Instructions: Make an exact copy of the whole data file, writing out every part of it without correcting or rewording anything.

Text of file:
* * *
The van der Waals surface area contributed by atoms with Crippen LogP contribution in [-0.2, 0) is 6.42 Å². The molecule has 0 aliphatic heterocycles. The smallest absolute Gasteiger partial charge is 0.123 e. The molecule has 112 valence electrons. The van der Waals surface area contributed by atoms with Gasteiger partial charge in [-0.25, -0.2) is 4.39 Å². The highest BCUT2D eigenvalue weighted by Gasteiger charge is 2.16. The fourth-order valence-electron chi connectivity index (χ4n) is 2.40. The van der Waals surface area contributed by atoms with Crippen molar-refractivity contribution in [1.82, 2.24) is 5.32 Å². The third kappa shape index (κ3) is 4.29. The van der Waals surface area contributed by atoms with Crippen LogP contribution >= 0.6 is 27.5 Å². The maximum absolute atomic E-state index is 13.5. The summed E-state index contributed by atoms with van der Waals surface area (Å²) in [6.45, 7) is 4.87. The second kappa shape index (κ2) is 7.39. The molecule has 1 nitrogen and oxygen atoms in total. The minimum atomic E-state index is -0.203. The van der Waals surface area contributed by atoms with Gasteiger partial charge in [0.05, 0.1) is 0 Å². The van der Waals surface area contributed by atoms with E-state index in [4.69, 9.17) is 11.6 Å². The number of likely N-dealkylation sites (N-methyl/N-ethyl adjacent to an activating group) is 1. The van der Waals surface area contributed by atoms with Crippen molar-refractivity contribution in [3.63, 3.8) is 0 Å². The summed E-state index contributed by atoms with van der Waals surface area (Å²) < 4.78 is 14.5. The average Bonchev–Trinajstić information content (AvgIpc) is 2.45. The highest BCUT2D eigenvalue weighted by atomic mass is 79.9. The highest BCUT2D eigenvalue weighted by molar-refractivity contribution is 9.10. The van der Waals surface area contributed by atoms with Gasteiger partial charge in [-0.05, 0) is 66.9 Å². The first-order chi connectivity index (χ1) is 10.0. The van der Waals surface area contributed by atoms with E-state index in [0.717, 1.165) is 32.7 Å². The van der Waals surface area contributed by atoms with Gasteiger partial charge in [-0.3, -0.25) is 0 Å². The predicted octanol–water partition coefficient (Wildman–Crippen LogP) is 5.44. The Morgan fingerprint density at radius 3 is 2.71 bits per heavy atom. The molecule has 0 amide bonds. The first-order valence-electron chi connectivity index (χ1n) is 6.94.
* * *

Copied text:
The van der Waals surface area contributed by atoms with Crippen LogP contribution in [-0.2, 0) is 6.42 Å². The molecule has 0 aliphatic heterocycles. The smallest absolute Gasteiger partial charge is 0.123 e. The molecule has 112 valence electrons. The van der Waals surface area contributed by atoms with Gasteiger partial charge in [-0.25, -0.2) is 4.39 Å². The highest BCUT2D eigenvalue weighted by Gasteiger charge is 2.16. The fourth-order valence-electron chi connectivity index (χ4n) is 2.40. The van der Waals surface area contributed by atoms with Crippen molar-refractivity contribution in [1.82, 2.24) is 5.32 Å². The third kappa shape index (κ3) is 4.29. The van der Waals surface area contributed by atoms with Crippen LogP contribution >= 0.6 is 27.5 Å². The maximum absolute atomic E-state index is 13.5. The summed E-state index contributed by atoms with van der Waals surface area (Å²) in [6.45, 7) is 4.87. The second kappa shape index (κ2) is 7.39. The molecule has 1 nitrogen and oxygen atoms in total. The minimum atomic E-state index is -0.203. The van der Waals surface area contributed by atoms with Gasteiger partial charge in [0.05, 0.1) is 0 Å². The van der Waals surface area contributed by atoms with E-state index in [4.69, 9.17) is 11.6 Å². The number of likely N-dealkylation sites (N-methyl/N-ethyl adjacent to an activating group) is 1. The van der Waals surface area contributed by atoms with Crippen molar-refractivity contribution in [3.63, 3.8) is 0 Å². The summed E-state index contributed by atoms with van der Waals surface area (Å²) < 4.78 is 14.5. The average Bonchev–Trinajstić information content (AvgIpc) is 2.45. The highest BCUT2D eigenvalue weighted by atomic mass is 79.9. The highest BCUT2D eigenvalue weighted by molar-refractivity contribution is 9.10. The van der Waals surface area contributed by atoms with Gasteiger partial charge in [-0.05, 0) is 66.9 Å². The first-order chi connectivity index (χ1) is 10.0. The van der Waals surface area contributed by atoms with E-state index in [0.717, 1.165) is 32.7 Å². The van der Waals surface area contributed by atoms with Gasteiger partial charge in [-0.3, -0.25) is 0 Å². The predicted octanol–water partition coefficient (Wildman–Crippen LogP) is 5.44. The Morgan fingerprint density at radius 3 is 2.71 bits per heavy atom. The molecule has 0 amide bonds. The first-order valence-electron chi connectivity index (χ1n) is 6.94.